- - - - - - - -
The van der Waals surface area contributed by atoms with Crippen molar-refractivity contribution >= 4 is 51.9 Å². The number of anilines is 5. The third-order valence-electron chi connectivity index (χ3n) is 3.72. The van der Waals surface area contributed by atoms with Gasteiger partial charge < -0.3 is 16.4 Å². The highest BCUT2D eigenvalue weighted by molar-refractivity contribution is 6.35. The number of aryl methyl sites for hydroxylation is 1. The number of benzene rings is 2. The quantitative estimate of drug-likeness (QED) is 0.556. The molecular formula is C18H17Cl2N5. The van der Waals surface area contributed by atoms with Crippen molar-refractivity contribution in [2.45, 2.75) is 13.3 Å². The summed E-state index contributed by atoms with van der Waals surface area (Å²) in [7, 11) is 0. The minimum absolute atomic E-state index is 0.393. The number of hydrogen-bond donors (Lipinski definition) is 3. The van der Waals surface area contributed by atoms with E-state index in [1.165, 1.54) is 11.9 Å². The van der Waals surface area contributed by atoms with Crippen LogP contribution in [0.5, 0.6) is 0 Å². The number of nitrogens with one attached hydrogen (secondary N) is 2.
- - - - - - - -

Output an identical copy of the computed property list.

The van der Waals surface area contributed by atoms with Crippen molar-refractivity contribution >= 4 is 51.9 Å². The number of anilines is 5. The third-order valence-electron chi connectivity index (χ3n) is 3.72. The van der Waals surface area contributed by atoms with Gasteiger partial charge < -0.3 is 16.4 Å². The highest BCUT2D eigenvalue weighted by molar-refractivity contribution is 6.35. The number of aryl methyl sites for hydroxylation is 1. The number of benzene rings is 2. The quantitative estimate of drug-likeness (QED) is 0.556. The molecular formula is C18H17Cl2N5. The van der Waals surface area contributed by atoms with Crippen molar-refractivity contribution in [2.45, 2.75) is 13.3 Å². The summed E-state index contributed by atoms with van der Waals surface area (Å²) in [7, 11) is 0. The minimum absolute atomic E-state index is 0.393. The number of hydrogen-bond donors (Lipinski definition) is 3. The van der Waals surface area contributed by atoms with E-state index in [1.165, 1.54) is 11.9 Å². The van der Waals surface area contributed by atoms with Crippen LogP contribution in [0.5, 0.6) is 0 Å². The number of nitrogens with one attached hydrogen (secondary N) is 2.